The Best BackPacking Stove

The Backpacking stove right for you.

What is the best backpacking stove?  It would be nice to tell you there is one stove that is the best backpacking stove and in a short paragraph; tell you the name and where to find it. You have probably already guessed that such a stove has not been made yet, but the backpacking stove best for your needs can still be found.  This article will help you find the backpacking stove best for you and your activity.  No matter if you have many different outdoor actives or just one specific one, there is a stove for you. These two simple steps will help you fine your stove.


Read the characteristics of the three general stove groups shown below and select the group that best matches your planed activities.


Go into your selected group and review the models.  We have selected models within each of the general stove groups that have enhancements that make them better adapted for your particular outdoor activity.


  1. Liquid-fuel
  2. Canister  (Pressurized Gas)
  3. Alcohol*

*While alcohol could also be considered liquid-fuel, in this group we are focused on what is commonly called the Alcohol Stove where no fuel is pressurized in a heating tube.  



Liquid-fuel stoves have been around a long time and have a good heat to weight ratio.



Today’s models are durable and work well even at high elevations or in extreme cold.  If you are going to be in temperatures that hover around zero degrees Fahrenheit, this stove group may be for you. Although recently canister stoves have made great improvements for use in extreme cold and cranking out heat to melt snow, at this point liquid-fuel stoves are still preferred with their proven track record.  Large groups also find this type of stove a good choice because of the amount of heat that can be produced.

These stoves typical have a separate fuel container making them bigger and slightly heavier than comparable canister stoves but this configuration is typically lower to the ground and present a stable cooking base.

To use this type of stove, most must be primed by placing a small amount of fuel on an outside fuel bowl located under the fuel tube and igniting it.  The resulting flame warms fuel within the stove’s burner system and vaporizes the fuel.  The vaporized fuel is forced out the burner and provides the flame for cooking. stove 1 This process could be considered a fault since the priming fuel is ignited in the open and the danger of catching something on fire or spilling fuel is possible.  Additionally, this vaporizing method pressurizes the fuel to the extent that as it exits the burner’s orifice it is noisy.  Some say it sounds like a small jet but the majority of the users find the noise acceptable. The type of liquid fuel used varies between models.  Some burn exclusively naphtha, commonly called white gas, while others are multifuel stoves that can burn almost any liquid fuel available.  The ability to burn different types of fuels can be very useful for backpackers doing long treks or traveling in remote countries where only certain fuels are available. Maintenance is also a consideration for liquid-fuel stoves while not extensive or difficult, these stoves will require more maintenance than canister type stoves.   Time between services depends upon the fuel type used, its age and how often it is used.  Most users don’t consider this necessary cleaning and maintenance as too big of an issue but it is an addition step that is not required as often with the canister type stoves.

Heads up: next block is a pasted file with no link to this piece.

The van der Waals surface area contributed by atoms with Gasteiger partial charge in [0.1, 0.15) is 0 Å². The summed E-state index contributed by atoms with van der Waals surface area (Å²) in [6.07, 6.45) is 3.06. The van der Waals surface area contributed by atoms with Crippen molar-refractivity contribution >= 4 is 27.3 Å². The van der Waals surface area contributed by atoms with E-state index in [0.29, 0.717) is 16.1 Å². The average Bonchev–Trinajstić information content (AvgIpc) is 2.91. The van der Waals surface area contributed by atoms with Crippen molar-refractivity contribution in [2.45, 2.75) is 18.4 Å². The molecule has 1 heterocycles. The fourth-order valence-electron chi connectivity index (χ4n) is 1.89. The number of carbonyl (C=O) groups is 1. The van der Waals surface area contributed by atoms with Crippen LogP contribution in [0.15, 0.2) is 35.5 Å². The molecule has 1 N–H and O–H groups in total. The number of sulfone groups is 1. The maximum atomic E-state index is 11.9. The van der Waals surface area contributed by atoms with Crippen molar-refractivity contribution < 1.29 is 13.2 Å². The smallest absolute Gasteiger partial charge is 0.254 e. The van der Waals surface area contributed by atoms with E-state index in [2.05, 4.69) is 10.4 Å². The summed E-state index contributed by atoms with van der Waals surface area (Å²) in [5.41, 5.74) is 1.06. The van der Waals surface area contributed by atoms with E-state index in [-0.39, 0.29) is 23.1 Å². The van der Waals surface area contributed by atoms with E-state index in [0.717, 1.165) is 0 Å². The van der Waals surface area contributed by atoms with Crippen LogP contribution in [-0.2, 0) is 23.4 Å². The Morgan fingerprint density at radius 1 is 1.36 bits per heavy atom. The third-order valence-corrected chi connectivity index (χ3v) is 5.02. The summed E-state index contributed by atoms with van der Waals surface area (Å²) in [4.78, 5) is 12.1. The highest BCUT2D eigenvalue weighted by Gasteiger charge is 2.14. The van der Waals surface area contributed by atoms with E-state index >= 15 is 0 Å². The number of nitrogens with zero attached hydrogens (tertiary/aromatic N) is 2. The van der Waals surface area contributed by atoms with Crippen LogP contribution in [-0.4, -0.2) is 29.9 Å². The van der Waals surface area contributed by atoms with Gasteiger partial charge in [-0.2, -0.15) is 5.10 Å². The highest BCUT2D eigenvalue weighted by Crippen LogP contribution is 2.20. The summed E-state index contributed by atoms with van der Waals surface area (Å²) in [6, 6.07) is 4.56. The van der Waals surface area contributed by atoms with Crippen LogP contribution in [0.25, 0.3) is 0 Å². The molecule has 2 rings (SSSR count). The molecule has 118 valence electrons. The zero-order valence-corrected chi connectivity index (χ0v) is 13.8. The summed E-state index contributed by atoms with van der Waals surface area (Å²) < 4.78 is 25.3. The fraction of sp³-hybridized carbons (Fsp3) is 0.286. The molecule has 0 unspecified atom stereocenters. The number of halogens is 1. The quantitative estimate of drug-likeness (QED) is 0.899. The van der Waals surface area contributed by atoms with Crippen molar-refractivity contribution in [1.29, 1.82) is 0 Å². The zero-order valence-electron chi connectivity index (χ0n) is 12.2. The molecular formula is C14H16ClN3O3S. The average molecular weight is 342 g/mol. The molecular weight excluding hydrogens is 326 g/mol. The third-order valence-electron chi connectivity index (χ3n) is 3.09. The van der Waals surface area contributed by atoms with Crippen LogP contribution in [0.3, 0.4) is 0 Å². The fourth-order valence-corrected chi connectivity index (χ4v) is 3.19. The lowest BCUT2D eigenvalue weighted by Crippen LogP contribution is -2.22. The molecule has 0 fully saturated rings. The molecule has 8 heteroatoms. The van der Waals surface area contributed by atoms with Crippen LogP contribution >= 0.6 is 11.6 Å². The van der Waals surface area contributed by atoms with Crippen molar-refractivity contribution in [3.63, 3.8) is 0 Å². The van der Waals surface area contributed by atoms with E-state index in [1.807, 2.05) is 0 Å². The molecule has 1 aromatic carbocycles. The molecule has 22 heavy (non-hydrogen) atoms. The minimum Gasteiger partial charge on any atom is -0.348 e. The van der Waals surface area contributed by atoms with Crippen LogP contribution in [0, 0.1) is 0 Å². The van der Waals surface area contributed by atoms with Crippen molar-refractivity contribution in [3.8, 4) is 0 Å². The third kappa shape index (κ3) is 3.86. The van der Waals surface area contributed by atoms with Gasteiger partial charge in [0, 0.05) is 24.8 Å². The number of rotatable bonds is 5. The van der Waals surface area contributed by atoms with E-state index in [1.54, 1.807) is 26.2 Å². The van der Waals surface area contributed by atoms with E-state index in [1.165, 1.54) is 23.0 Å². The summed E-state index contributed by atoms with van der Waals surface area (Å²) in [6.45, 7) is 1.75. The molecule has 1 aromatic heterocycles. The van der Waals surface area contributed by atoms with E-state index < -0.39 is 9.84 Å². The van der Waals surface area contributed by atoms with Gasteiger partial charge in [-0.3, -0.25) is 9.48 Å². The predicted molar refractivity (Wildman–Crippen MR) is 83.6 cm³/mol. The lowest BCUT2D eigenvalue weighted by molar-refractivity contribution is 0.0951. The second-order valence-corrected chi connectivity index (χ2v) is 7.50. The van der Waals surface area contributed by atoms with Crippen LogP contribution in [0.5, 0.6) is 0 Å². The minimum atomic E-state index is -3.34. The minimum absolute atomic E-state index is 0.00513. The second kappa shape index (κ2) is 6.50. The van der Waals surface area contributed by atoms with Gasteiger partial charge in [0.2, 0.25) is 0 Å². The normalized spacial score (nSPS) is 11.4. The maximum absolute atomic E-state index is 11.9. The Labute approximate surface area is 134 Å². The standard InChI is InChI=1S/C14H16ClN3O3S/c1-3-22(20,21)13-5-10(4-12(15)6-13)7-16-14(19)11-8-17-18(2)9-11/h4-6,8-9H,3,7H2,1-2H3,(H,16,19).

Canister stoves use pressurized gas for fuel.  They are considered easier to use than the CANISTERliquid-fuel stoves since no priming is needed and cooking can begin instantly.  Its operation is similar to that of gas stoves found in homes with most having the ability to easily adjust the flame for cooking different foods.  Some models are very compact and  lightweight.  This stove group may be for you if you plan to do most of your hiking in the summer or like simplicity in your equipment. The pressurized fuel canister can contain a blend of propane, butane or isobutane.  These fuels burn clean and minimize cleaning and maintenance.  A higher blend of propane works best in cold-weather conditions but still has diminished performance in cold weather since gas pressure decreases proportionally with temperature.   In temperatures below freezing some models of canister stove will not function correctly while other models, which use modifications like separating and inverting their canister or using a regulator, can still function. The integrated stove is another modified canister stove.  It incorporates a high efficiency heat exchanger with specially designed cookware to increase fuel efficiency and reduce boil times.  Its parts fit into the cookware to allow for efficient packing. The canisters themselves are difficult to determine remaining fuel levels and can lead to taking an extra canister since they cannot be topped off before leaving.  These empty canisters become waste and are considered hazardous by some municipalities.